Top 10 Recasts in Major Movies

Movie studios today place great value on sequels, prequels, and franchises, milking as many dollars as possible from a property before it’s time to move on. So there’s a significant demand to see the same characters, in the same continuity, return again and again. And when something threatens to get in the way of this happening, producers aren’t shy about recasting.

While a new actor stepping into an existing role can be a recipe for disaster, it can also provide an experience so seamless between the two performances as to almost go unnoticed. Whether because the original actor fell out with the studio, demanded too much money, or even passed away during filming, these are 10 of the very best instances where a character has transitioned between actors, and the show has gone on.

Related: 10 Stars Who Got Jacked for Comic Book Movies

10 Chewbacca: Star Wars

One of the defining characters of the original Star Wars trilogy, Chewbacca, proved you don’t need to make sense to be adored. Standing at 7’3″ (2.21m), original Chewie and all-around legend Peter Mayhew towered over the rest of the cast. He quickly became an icon of the franchise while never speaking a word.

For the first of the sequel trilogy, The Force Awakens (2015), released nearly 40 years after the original movie, an elderly Mayhew shared the role with Finnish actor and former basketball player Joonas Suotamo. As Mayhew struggled from the physical toll his height had taken over many years, Suotamo took over by himself for the subsequent two films.

Thankfully, Mayhew stayed on as a consultant and helped the young actor learn the ticks and quirks of the role, fine-tuning his performance and teaching him to keep his chest high and tilt his head in just the right way to access the idiosyncratically inquisitive side of the Wookiee. As a result, the transition between actors for The Last Jedi (2017) is seamless, with Suotamo nailing the mannerisms and quirks of the galaxy’s beloved walking carpet.[1]

9 Jean Grey: X-Men

Every major franchise has, at some point, delved into the past to tell what filmmakers consider an essential part of the story, initiating a blanket recasting of all established characters while maintaining the same continuity. Few, however, have managed this so successfully as the X-Men movies.

Any number of the young X-Men recasts could have made this list, but when forced to pick one, Sophie Turner’s turn in Famke Janssen’s shoes is the tightest. Turner donned the skin-tight suit, armed herself with the character’s array of wild hand gestures, and, despite being stuck in one imperfect (X-Men Apocalypse, 2016) and one franchise-ending bad movie (Dark Phoenix, 2019), played Jean Grey true to her portrayal in the original X-Men trilogy.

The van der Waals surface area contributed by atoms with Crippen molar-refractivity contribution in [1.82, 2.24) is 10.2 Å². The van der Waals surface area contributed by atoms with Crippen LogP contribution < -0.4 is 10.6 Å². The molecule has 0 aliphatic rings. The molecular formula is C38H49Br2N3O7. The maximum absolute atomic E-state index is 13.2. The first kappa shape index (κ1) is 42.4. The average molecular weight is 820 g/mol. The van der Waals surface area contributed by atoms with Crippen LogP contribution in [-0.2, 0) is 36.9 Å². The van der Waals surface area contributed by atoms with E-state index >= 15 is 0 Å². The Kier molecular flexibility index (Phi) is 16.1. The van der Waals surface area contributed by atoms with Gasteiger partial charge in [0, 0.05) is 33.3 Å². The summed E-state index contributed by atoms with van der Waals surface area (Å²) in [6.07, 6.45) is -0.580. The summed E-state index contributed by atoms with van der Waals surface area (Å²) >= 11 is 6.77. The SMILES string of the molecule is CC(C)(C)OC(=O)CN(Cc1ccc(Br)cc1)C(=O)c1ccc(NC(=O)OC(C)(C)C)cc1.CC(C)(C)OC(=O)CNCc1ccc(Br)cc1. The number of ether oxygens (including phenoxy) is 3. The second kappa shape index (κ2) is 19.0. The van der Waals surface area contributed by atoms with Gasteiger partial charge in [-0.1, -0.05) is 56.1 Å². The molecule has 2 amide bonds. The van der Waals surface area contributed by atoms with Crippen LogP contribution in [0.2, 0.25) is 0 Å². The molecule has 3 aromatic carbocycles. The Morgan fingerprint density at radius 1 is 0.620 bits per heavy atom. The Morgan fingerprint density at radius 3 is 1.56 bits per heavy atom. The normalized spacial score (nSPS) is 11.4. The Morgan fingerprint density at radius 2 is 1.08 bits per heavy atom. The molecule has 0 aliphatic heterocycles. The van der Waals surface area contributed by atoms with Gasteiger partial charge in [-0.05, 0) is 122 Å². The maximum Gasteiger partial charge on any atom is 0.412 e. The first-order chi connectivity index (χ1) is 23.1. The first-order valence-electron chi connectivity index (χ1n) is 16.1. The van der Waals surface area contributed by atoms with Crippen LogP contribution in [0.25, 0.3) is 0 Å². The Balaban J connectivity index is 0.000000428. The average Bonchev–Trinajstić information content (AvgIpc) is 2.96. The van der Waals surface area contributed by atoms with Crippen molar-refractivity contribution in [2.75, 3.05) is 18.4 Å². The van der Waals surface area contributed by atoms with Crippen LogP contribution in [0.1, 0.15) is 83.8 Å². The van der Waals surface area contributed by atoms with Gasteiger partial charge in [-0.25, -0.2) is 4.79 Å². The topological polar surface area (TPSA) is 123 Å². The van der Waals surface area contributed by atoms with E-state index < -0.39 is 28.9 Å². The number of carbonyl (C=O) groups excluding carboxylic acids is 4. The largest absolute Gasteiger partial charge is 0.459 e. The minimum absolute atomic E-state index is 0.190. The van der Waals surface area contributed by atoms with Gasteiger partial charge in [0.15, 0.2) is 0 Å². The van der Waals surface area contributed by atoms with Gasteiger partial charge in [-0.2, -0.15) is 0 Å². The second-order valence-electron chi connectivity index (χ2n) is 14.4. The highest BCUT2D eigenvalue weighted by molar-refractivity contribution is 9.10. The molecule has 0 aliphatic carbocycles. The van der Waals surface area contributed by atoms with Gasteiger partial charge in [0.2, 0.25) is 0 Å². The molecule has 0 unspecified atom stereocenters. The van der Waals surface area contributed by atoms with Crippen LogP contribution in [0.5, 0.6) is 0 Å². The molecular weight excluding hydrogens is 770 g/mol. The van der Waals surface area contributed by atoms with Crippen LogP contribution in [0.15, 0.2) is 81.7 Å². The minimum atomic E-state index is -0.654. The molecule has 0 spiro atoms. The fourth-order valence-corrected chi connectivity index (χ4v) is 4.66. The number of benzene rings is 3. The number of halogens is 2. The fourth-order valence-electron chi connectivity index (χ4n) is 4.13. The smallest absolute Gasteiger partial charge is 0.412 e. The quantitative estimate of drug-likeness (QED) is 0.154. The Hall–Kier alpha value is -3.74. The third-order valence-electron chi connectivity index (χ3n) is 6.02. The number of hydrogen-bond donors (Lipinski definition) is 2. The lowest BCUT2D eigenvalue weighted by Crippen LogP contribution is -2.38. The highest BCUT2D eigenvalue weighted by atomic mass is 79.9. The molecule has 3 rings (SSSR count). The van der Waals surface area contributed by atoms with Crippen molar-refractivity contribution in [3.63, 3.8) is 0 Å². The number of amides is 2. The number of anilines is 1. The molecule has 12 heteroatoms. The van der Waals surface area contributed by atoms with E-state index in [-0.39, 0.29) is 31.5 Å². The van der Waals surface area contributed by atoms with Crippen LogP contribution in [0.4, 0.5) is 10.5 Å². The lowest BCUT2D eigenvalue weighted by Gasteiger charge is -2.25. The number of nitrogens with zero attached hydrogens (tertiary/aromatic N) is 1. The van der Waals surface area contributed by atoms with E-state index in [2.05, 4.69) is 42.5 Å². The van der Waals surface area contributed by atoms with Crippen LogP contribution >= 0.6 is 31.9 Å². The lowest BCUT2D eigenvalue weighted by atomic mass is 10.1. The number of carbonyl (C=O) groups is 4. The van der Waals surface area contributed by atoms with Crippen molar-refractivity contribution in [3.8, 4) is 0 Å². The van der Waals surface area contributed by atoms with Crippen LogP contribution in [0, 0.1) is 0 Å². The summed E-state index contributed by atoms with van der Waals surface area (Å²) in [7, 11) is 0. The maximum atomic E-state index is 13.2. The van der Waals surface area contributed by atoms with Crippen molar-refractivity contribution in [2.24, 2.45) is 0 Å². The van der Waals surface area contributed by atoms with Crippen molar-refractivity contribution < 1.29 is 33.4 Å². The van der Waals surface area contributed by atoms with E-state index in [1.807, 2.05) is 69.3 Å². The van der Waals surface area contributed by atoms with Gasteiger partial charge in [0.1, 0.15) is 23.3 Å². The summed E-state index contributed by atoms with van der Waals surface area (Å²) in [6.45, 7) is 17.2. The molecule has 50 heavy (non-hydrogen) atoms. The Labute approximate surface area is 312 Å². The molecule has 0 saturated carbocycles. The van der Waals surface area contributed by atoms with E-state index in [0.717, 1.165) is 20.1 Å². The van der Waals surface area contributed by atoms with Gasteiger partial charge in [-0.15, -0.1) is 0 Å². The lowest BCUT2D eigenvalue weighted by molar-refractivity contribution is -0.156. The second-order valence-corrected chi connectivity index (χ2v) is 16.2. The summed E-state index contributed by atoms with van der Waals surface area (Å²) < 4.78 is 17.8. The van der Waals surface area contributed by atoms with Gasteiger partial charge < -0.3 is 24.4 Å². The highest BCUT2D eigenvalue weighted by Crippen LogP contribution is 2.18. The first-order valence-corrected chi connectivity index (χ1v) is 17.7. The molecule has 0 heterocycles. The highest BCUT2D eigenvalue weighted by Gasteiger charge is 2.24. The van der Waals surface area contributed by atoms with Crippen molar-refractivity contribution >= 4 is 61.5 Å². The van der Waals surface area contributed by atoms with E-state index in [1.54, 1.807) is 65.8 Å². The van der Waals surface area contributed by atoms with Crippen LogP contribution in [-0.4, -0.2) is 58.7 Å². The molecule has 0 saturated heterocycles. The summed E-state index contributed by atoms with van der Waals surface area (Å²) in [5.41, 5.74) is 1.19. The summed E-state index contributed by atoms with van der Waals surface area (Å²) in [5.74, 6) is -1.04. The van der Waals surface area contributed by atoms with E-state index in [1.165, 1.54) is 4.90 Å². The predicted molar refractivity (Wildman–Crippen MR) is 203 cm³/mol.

Of course, there is no higher praise than that of the original actor, and Janssen commended Turner for her abilities. However, Janssen originally sought to return to the series as Jean Grey herself, alongside her younger version, just as the rest of the original cast did in Days of Future Past (2014). However, the producers she pitched this idea to never called back…[2]

8 Jennifer Parker: Back to the Future

Marty McFly’s (Michael J. Fox) adventures in the DeLorean are as essential to ’80s pop culture as big hair and Michael Jackson. Still, while the success of Back to the Future (1985) paved the way for sequels, the cast returning was another matter.

When Back to the Future Part II (1989) rolled around, several of the original cast had moved on, but rather than write them out, the production replaced them and kept steaming ahead. Crispin Glover tends to get the press when it comes to replacing established characters—with his character George McFly appearing via the use of movie trickery—but Marty’s girlfriend Jennifer was recast right under our noses. Given the actresses’ physical resemblance and the hair and costume departments’ finishing touches, a lot of people didn’t notice when Elisabeth Shue replaced Claudia Wells.

Wells left the role when her mom was diagnosed with cancer, but she almost didn’t get to keep the part in the first place. ABC, whom Wells was in contract with at the time of filming the first movie, initially refused to share her with Amblin, and she was briefly replaced before being reinstated when Fox was cast in the lead.[3]